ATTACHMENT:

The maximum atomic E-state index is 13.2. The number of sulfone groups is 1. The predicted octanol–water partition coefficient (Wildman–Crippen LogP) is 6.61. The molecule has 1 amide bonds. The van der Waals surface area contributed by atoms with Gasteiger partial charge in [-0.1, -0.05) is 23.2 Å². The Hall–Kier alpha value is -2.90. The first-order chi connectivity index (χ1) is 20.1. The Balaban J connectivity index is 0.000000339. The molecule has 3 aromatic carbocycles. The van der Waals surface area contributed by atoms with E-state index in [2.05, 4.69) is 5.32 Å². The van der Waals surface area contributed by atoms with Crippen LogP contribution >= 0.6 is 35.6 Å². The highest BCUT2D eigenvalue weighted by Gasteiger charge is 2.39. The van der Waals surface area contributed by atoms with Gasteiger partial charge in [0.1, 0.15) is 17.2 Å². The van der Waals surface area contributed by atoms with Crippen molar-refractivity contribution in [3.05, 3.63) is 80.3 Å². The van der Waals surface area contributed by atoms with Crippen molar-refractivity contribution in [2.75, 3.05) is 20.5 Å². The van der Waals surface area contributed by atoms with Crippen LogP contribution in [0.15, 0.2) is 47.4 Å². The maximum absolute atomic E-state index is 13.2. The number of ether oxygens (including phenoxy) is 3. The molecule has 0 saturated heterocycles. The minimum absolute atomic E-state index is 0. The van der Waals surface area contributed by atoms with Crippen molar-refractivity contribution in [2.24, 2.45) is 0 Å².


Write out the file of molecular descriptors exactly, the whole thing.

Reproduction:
The maximum atomic E-state index is 13.2. The number of sulfone groups is 1. The predicted octanol–water partition coefficient (Wildman–Crippen LogP) is 6.61. The molecule has 1 amide bonds. The van der Waals surface area contributed by atoms with Gasteiger partial charge in [-0.1, -0.05) is 23.2 Å². The Hall–Kier alpha value is -2.90. The first-order chi connectivity index (χ1) is 20.1. The Balaban J connectivity index is 0.000000339. The molecule has 3 aromatic carbocycles. The van der Waals surface area contributed by atoms with E-state index in [2.05, 4.69) is 5.32 Å². The van der Waals surface area contributed by atoms with Crippen LogP contribution >= 0.6 is 35.6 Å². The highest BCUT2D eigenvalue weighted by Gasteiger charge is 2.39. The van der Waals surface area contributed by atoms with Gasteiger partial charge in [0.1, 0.15) is 17.2 Å². The van der Waals surface area contributed by atoms with Crippen molar-refractivity contribution in [3.05, 3.63) is 80.3 Å². The van der Waals surface area contributed by atoms with Crippen molar-refractivity contribution in [2.75, 3.05) is 20.5 Å². The van der Waals surface area contributed by atoms with Crippen LogP contribution in [0.15, 0.2) is 47.4 Å². The maximum absolute atomic E-state index is 13.2. The number of ether oxygens (including phenoxy) is 3. The molecule has 0 saturated heterocycles. The minimum absolute atomic E-state index is 0. The van der Waals surface area contributed by atoms with Crippen molar-refractivity contribution in [2.24, 2.45) is 0 Å².